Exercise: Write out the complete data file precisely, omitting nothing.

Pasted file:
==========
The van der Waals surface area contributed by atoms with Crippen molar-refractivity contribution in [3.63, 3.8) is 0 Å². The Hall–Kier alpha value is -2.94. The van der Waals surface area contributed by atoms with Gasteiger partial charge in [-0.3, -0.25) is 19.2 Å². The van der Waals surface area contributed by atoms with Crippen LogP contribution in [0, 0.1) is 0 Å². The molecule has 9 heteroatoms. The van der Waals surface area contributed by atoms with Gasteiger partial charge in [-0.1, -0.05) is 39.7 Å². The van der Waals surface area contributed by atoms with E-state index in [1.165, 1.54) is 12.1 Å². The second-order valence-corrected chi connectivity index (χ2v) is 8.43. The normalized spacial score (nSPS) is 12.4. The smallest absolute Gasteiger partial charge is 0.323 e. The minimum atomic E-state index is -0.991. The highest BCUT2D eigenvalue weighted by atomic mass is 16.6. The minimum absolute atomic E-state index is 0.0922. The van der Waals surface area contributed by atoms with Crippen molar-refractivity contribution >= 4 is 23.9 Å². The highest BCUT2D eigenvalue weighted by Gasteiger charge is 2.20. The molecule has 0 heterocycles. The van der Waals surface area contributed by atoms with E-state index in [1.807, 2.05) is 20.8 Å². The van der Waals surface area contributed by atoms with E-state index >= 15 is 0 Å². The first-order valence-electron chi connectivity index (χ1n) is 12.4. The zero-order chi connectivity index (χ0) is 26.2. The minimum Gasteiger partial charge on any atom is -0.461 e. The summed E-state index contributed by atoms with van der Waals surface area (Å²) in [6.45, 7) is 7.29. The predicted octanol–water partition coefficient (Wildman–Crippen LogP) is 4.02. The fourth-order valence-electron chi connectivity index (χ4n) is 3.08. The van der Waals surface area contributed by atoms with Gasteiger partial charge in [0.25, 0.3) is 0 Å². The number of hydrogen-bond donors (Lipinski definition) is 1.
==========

The van der Waals surface area contributed by atoms with Crippen molar-refractivity contribution in [3.63, 3.8) is 0 Å². The Hall–Kier alpha value is -2.94. The van der Waals surface area contributed by atoms with Gasteiger partial charge in [-0.3, -0.25) is 19.2 Å². The van der Waals surface area contributed by atoms with Crippen LogP contribution in [0, 0.1) is 0 Å². The molecule has 9 heteroatoms. The van der Waals surface area contributed by atoms with Gasteiger partial charge in [-0.1, -0.05) is 39.7 Å². The van der Waals surface area contributed by atoms with E-state index in [1.165, 1.54) is 12.1 Å². The second-order valence-corrected chi connectivity index (χ2v) is 8.43. The normalized spacial score (nSPS) is 12.4. The smallest absolute Gasteiger partial charge is 0.323 e. The minimum atomic E-state index is -0.991. The highest BCUT2D eigenvalue weighted by atomic mass is 16.6. The minimum absolute atomic E-state index is 0.0922. The van der Waals surface area contributed by atoms with Crippen molar-refractivity contribution >= 4 is 23.9 Å². The highest BCUT2D eigenvalue weighted by Gasteiger charge is 2.20. The molecule has 0 heterocycles. The van der Waals surface area contributed by atoms with E-state index in [1.807, 2.05) is 20.8 Å². The van der Waals surface area contributed by atoms with E-state index >= 15 is 0 Å². The first-order valence-electron chi connectivity index (χ1n) is 12.4. The zero-order chi connectivity index (χ0) is 26.2. The minimum Gasteiger partial charge on any atom is -0.461 e. The summed E-state index contributed by atoms with van der Waals surface area (Å²) in [6.45, 7) is 7.29. The predicted octanol–water partition coefficient (Wildman–Crippen LogP) is 4.02. The fourth-order valence-electron chi connectivity index (χ4n) is 3.08. The van der Waals surface area contributed by atoms with Gasteiger partial charge in [0.25, 0.3) is 0 Å². The number of hydrogen-bond donors (Lipinski definition) is 1.